Once a week or so the hospital nurses present information to the mothers waiting in the hallway outside the pediatric clinics. Last week the nurse had a large colorful chart demonstrating the benefits of vaccinations. This week she spoke about H1N1 and passed out pamphlets. The nurses are really just yelling this information to anyone willing to listen in the busy hallway, but it does seem that most mothers do pay attention. I am really impressed by this. However random the presentations are, the information does reach some people. These mothers have already taken the effort to bring their children to the doctor and are made to wait so really it is the best timing possible to convey relevant health information.

Now that I am comfortable in the intern job and the necessary Spanish vocabulary, I can spend more time learning about the diagnoses. Dr. Mario explains to me a lot of the medical vocabulary and tells me about the illnesses, symptoms, and causes. I am surprised actually that we do not see many Malaria cases. I had expected it to be more common. Also, I do not think we have had any H1N1 cases, or else they just don’t test to verify.

In news outside of clinic, we have had beautiful weather this week. I got to eat some fresh caught Tuna, Bonito and Baracuda fish with friends here. I spent Saturday at beautiful West Bay beach. I also finished my advanced diver certification this week. I feel incredibly lucky that this internship opportunity has brought me to such a gorgeous place.

Molly Journal #3

November 15th –Week 3

It has been 3 weeks now and I feel quite settled in. I have met lots of great people through scuba diving here. There have been difficult days of extended rain but then it clears up again and I am extra grateful for the sun and calm water.

I am sad that the residents left on Wednesday; I really enjoyed them and feel a bit lonely now. In clinic now Mario is the sole doctor for a few weeks. This actually works out well because now we go through patients slower, so I can get all the triaging done and have time to listen in on the consultations. Before with 3 doctors I could only just keep up getting kids ready as they went through them. This will be good to listen to Dr. Mario work with the patients and learn more from him.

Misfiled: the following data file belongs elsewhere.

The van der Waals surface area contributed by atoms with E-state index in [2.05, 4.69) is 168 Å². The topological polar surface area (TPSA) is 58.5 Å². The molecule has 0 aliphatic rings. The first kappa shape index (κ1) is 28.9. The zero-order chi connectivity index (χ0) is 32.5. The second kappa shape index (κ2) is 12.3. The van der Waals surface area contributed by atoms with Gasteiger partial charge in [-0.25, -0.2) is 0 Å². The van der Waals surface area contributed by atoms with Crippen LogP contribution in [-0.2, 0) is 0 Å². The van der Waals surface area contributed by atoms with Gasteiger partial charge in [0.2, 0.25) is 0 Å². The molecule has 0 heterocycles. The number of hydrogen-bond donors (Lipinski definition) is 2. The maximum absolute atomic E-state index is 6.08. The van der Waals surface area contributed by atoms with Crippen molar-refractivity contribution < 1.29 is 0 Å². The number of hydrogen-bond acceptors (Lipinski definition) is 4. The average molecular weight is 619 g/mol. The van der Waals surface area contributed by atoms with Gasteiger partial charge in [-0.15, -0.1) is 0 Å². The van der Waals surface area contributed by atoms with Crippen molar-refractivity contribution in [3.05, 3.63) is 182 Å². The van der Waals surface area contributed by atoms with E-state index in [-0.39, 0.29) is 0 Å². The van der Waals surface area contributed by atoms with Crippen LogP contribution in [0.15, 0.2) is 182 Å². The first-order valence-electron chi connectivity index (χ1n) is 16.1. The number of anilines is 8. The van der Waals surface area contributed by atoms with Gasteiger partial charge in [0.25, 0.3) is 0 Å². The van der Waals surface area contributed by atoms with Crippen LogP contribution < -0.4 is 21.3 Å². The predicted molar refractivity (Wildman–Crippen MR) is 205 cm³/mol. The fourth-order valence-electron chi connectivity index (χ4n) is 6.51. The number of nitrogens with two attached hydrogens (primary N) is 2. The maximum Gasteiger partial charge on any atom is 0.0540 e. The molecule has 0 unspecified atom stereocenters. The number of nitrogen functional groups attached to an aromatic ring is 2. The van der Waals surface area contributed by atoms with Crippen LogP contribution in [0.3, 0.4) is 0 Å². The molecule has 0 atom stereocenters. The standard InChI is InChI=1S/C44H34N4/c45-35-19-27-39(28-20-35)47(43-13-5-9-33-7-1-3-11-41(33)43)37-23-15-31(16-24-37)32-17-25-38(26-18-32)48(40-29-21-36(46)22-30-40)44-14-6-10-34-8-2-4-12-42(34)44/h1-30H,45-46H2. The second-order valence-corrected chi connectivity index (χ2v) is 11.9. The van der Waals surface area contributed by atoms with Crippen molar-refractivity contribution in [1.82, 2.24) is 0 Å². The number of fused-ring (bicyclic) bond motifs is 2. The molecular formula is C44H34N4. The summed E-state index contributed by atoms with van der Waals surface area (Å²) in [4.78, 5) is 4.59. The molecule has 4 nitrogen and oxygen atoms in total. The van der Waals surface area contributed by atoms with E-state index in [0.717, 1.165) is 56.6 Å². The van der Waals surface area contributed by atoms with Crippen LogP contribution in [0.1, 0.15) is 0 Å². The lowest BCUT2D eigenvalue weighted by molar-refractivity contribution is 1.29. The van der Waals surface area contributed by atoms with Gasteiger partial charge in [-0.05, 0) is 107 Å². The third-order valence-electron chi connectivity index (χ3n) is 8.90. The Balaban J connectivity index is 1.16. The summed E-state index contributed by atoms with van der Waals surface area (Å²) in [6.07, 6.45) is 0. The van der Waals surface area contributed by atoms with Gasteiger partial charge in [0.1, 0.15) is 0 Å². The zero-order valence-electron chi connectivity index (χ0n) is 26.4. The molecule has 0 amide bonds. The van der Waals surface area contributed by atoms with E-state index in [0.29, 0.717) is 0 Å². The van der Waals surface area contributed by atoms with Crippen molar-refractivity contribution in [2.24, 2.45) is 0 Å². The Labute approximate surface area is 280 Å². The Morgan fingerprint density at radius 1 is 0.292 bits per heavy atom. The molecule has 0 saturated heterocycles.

I am happy that the woman with the premature infant has been returning for weight checks. She is so proud that every time he is gaining weight (yay!). It is wonderful that she listened to the doctor’s advice and is really following through. So, there is hope for this baby.

I’m feeling competent with my duties in the clinic, My Spanish is warming up and even when a mother goes off on all the problems of the child, I can follow pretty well. Unfortunately though, everyone in West End speaks English, so my Spanish practice is more limited to clinic.

Molly Journal #2

November 8th- Week 2

This week the residents and I went to Anthony’s Keys resort to swim with the dolphins. First, we were lucky enough to have Dr. Howard arrange a tour with his friend Dr. Paul of the hyperbaric chamber at the AKR clinic. They decompress hundreds of patients a year, mostly lobster and conch divers. We even got to see a rescue course do a nitrogen narcosis simulation in the tank, which was entertaining as they all started laughing and loosing motor function at 165 feet of pressure. Then the dolphin swim was a pretty incredible and fun experience; I would highly recommend it.